A proclamation presented by Bonin to Maeda for his 90th birthday included other details of his life: “Arnold Tadao Maeda … has provided inspiration and purpose to the Venice Japanese American Memorial Monument Committee, representing the spirit which speaks to the best of our instincts; the willingness to have a clear understanding of our present, a deep and abiding respect for our past, a full recognition of the bonds which connect us all as one community and the determination to forge ahead into the future …

“Growing up in an era which produced severe issues of change and challenge; concerns of hope and fear; and questions of fact and uncertainty, [he] always demonstrated nothing but a positive sense of self-awareness; enhancing the lives of all he came to touch; sharing with them the precious gift of his infectious enthusiasm …

“Devoted husband to Kim Okanishi of Delano, Calif., whom he married on Aug. 2, 1953 in the West Los Angeles Methodist Church; dedicated father to his daughter, Susan Maeda Nakashima, and to his son, Richard Maeda; loving grandfather to Jason and Spencer Nakashima, [he] radiates a family culture of self-expression, self-determination, and self-reliance; all within a household which recognizes the necessity and value of promoting individual commitment to group efforts …

“President of the Class of 1944 and graduate of Manzanar High School while behind barbed wire of the American concentration camp in Inyo County, Calif., [he] demonstrated the principles which teach how hard work, sacrifice, loyalty, self-confidence, creative mind-play, a sense of humor, selflessness, and respect for others serve as an enduring source of personal fulfillment as well as an arc to bridge the gap between the wonderment of childhood and accountability of adult life …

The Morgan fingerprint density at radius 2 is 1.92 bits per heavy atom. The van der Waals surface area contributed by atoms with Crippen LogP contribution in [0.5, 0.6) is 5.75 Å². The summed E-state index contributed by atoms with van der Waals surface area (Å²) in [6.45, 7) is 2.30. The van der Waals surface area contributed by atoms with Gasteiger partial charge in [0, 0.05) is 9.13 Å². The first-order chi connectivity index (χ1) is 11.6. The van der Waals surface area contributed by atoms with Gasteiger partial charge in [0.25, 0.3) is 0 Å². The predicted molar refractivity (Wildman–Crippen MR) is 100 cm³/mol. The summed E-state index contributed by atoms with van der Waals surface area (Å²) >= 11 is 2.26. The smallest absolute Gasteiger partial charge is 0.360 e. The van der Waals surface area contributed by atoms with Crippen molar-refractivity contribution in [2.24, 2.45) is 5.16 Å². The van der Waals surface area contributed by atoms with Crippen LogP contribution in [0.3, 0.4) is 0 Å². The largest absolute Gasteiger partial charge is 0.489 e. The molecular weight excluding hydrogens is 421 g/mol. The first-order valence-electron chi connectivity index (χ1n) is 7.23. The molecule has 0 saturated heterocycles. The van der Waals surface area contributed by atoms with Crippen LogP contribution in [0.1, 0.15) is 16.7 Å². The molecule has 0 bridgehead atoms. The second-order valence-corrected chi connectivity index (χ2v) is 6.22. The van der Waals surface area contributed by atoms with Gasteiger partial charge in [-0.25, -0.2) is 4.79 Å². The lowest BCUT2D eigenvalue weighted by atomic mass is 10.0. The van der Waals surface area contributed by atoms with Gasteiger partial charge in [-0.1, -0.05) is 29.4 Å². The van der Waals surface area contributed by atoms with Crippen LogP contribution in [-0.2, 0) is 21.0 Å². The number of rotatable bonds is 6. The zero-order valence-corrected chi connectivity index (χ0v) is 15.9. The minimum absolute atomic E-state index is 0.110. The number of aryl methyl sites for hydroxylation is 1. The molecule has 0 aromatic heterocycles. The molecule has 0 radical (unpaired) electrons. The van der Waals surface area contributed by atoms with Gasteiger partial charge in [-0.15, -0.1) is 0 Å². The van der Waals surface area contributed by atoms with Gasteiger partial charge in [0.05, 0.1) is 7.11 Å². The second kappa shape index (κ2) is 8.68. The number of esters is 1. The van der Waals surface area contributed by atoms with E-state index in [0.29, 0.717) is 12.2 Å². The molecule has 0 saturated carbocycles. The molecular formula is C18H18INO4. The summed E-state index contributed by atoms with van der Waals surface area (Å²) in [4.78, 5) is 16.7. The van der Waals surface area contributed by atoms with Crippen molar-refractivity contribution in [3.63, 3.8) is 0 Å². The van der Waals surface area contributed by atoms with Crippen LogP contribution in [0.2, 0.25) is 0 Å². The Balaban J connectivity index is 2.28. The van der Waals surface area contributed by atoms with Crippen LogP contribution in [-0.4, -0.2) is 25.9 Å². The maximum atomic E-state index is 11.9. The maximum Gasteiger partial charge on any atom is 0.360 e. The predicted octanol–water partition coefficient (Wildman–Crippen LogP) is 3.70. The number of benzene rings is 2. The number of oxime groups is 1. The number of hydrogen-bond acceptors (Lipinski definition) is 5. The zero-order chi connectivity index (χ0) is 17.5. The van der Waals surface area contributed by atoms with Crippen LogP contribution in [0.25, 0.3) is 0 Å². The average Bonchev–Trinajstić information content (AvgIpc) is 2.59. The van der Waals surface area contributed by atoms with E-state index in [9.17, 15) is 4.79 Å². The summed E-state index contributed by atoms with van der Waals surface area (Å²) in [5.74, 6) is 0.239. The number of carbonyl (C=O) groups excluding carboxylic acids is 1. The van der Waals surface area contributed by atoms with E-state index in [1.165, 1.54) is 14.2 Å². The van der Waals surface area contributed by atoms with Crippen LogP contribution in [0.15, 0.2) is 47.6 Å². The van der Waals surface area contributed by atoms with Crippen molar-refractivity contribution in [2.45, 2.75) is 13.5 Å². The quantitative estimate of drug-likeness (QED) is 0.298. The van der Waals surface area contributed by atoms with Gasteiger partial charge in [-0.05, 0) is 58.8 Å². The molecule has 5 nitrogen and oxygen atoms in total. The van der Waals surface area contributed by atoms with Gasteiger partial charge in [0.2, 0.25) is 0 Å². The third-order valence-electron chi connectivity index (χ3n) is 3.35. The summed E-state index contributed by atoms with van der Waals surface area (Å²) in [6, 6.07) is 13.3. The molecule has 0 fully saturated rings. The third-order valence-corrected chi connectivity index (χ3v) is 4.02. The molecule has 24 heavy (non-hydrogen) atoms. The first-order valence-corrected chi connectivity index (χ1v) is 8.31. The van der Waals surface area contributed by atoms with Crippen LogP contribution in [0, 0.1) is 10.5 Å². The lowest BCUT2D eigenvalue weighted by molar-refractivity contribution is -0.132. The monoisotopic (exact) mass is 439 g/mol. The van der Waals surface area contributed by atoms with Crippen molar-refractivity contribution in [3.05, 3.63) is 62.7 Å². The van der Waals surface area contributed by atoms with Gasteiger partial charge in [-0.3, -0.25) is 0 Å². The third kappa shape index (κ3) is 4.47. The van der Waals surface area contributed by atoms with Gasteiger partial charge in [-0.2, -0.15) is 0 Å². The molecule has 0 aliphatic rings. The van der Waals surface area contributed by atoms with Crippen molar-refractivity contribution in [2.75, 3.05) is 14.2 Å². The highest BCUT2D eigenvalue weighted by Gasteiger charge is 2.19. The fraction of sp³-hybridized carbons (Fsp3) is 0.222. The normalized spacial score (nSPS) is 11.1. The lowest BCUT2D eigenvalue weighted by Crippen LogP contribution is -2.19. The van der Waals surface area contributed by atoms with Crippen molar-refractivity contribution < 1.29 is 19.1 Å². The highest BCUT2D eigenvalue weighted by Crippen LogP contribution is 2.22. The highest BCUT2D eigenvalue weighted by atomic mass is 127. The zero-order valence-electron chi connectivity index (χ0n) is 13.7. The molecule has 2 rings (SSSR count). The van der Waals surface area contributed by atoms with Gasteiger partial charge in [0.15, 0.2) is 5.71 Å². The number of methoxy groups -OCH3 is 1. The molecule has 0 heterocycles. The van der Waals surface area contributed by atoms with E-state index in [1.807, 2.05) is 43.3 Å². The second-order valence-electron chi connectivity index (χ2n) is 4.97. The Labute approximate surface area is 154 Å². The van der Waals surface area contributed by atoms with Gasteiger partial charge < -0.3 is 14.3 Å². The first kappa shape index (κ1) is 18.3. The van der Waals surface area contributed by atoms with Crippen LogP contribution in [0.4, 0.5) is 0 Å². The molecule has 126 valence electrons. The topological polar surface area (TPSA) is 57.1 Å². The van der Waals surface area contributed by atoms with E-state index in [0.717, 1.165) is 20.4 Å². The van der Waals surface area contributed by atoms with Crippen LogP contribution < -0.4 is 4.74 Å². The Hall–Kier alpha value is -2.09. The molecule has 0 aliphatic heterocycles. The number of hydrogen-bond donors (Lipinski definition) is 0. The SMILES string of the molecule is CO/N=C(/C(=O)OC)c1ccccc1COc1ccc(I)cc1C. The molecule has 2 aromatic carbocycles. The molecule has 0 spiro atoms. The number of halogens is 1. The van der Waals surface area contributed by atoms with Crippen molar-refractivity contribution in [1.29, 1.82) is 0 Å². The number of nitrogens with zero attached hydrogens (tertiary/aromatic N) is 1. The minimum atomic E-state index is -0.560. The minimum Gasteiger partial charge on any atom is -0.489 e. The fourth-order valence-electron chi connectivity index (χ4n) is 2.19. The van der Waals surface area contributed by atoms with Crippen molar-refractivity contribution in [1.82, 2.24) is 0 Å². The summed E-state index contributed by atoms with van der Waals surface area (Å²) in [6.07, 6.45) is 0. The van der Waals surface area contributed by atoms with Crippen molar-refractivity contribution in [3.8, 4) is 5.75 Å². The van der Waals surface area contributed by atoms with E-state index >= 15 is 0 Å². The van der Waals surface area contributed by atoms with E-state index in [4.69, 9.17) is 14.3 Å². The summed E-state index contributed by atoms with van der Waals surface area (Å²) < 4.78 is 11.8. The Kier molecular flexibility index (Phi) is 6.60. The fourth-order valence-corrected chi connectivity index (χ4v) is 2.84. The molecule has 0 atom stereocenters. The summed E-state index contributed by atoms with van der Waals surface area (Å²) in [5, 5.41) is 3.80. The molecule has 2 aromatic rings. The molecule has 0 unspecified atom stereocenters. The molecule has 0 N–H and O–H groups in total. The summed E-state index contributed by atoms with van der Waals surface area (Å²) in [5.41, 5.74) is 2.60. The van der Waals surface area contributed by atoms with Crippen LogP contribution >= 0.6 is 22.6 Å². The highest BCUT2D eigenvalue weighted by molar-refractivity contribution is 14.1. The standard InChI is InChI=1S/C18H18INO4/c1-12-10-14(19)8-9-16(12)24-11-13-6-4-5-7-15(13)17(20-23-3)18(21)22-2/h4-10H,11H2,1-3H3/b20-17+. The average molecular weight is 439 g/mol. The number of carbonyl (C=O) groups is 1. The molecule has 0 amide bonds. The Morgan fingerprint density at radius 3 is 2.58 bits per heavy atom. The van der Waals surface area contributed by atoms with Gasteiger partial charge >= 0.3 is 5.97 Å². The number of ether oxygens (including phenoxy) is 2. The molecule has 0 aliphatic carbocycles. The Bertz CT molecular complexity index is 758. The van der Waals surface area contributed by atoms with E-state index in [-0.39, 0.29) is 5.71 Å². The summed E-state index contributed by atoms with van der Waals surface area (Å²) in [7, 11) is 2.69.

“Arnold Maeda has enriched the lives of all hearts he has touched, through his work in the U.S. Army as an M-1 rifle instructor at Fort Lewis in Washington state; at the Military Language School at the Presidio in Monterey, Calif., where he honed his skills in Nihongo; as a chick-sexer for seven seasons with the American Chick Sexing Association in Lansdale, Pa.; as a technical illustrator with Litton Systems, an aerospace company in Beverly Hills, Calif., where he earned a Certificate in Engineering Math; as a life insurance agent with American General with the designation of chartered life underwriter; as a regular attendee of all of the ‘final reunions’ of Manzanar High School in Las Vegas; and of course, as an active charter member of and articulate speaker for the Venice Japanese American Memorial Monument Committee …

“The Los Angeles City Council does hereby express sincere appreciation to Arnold Tadao Maeda for his unwavering commitment to the moral fiber, strength and character of the City of Angels, and, as we pause to celebrate him on his 90th birthday, pays tribute to Arnold for his role as a true treasure of the Venice community.”

Plans for a memorial tribute are pending.

For more information on the VJAMM, visit